Medicines for Ireland (MFI), the Irish pharmaceutical trade association and the supplier of the majority of medicines in Ireland to the HSE and patients directly, has published its most recent report, titled Brexit: Impact on Imports and Exports of Medicines and Medical Devices in Ireland. According to MFI Chairperson Mr David Delaney:

“The good news is that following continuous consultation with our members, we don’t currently anticipate any issues with regard to the supply of medicines in Ireland, despite experiencing increase in demand. We are, however, concerned that the temporary nature of some of the current measures employed by the Government need to be addressed, as they are not sustainable moving forward and they threaten to undermine our ability to supply medicines to those who need them the most.

“Further shocks to the supply chain, such as a new variant of Covid-19, could render the current patchwork Government policy inadequate to support our efforts in this regard.”

The report highlights the direct impact that Brexit has had on the imports and exports of medicines and medical devices in Ireland, with 90 per cent of MFI member companies reporting delays in importing and exporting since 1 January 2021. All member companies are experiencing increased pressure on the supply chain, putting patient access to medicines in jeopardy on the island of Ireland, unless stakeholders organise sustainable solutions quickly, said the organisation.

Speaking about the report, Mr Delaney said: “Let’s put on record our industry’s thanks for the hard work of officials in the Irish and UK public services leading up to the end of the transition period. But we need to build on those temporary fixes now to overcome the considerable challenges for MFI members who are on the frontline of dealing with the impact of new trading routes and procedures and ensuring no impact for patients in relation to access to medicines.”

He continued: “Some of the findings of the report speak for themselves and illustrate the direct impact that the new trading systems has had on imports and exports, with 56 per cent of our members having experienced delays of up to two-to-three days, since the start of the year. Another 22 per cent of companies have experienced delays of up to five days. Let’s also re-double our work with the logistics sector to ensure they continue to invest to make the new routes and systems work.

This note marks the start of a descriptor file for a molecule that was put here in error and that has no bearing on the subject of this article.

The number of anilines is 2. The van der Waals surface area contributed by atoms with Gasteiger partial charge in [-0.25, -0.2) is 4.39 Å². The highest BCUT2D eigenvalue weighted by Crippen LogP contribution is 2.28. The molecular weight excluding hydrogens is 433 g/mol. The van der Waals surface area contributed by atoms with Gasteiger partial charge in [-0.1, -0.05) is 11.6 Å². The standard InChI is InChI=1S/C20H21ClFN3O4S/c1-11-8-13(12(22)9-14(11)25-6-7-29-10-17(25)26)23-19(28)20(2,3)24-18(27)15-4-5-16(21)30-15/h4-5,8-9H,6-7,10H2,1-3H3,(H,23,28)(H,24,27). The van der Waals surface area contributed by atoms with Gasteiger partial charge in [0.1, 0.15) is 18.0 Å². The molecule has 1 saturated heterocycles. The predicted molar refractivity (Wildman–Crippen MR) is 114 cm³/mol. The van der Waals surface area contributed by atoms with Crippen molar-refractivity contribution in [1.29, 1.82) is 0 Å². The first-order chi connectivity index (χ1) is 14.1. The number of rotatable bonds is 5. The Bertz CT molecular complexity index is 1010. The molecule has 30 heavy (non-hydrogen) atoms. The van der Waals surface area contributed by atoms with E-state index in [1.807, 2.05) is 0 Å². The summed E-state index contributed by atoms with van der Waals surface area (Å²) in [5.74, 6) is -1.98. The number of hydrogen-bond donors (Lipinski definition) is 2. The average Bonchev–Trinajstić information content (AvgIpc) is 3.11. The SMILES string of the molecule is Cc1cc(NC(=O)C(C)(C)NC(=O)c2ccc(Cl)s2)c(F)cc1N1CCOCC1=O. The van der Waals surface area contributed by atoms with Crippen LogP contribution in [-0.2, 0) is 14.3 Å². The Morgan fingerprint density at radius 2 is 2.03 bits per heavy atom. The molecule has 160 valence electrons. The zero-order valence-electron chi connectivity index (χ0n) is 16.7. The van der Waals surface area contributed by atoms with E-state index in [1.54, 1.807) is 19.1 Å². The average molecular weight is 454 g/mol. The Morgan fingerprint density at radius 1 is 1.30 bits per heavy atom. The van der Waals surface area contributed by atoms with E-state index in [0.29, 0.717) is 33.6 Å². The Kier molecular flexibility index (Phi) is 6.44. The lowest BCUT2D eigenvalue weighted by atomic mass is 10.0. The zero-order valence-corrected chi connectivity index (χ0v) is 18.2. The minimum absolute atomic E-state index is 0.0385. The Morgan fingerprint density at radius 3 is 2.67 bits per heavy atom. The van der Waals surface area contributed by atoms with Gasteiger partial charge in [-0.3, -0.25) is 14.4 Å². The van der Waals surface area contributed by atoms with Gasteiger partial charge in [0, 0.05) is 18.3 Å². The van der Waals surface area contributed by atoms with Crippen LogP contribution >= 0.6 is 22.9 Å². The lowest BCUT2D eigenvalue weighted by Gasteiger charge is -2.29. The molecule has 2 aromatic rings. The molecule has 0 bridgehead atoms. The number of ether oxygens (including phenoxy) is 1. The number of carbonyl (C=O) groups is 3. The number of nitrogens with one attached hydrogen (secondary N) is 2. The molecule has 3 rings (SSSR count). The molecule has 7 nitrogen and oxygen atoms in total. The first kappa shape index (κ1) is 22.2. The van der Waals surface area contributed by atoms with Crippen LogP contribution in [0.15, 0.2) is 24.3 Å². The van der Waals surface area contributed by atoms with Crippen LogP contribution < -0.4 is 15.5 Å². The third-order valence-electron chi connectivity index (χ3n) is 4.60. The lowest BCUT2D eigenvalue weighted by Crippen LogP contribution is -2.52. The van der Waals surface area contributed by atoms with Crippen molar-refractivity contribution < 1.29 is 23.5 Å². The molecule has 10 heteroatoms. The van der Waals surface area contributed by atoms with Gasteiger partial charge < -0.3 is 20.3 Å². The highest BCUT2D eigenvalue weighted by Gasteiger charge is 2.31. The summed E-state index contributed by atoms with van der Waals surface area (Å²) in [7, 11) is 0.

“Nevertheless, our mission statement remains the same, to keep patients and their families front and centre of our efforts, and this report indicates that MFI member companies have reacted by changing distribution routes to ensure the continued supply of medicines. Seventy-three per cent of respondents have had to change distribution routes into or out of Ireland since 1 January. This disruption to transport routes and changes from the impact of Covid-19 on business operations have led to increased pressures, with 91 per cent of respondents having experienced increased costs associated with importing and exporting.”

He added that MFI is also communicating with the Department of Health and the Health Products Regulatory Authority (HPRA), as well as the HSE, EU Commission and EU institutions and officials North and South of the border “to ensure a solution-focused approach is taken to secure a stable supply of medicines to the Irish market”.
MFI member companies include Accord Healthcare; Clonmel Healthcare; Consilient Health; Celltrion; Fannin; Fresenius-Kabi; Nasal Medical; Pinewood; Rowa; Teva and Viatris.

For more information, visit http://www.medicinesforireland.ie.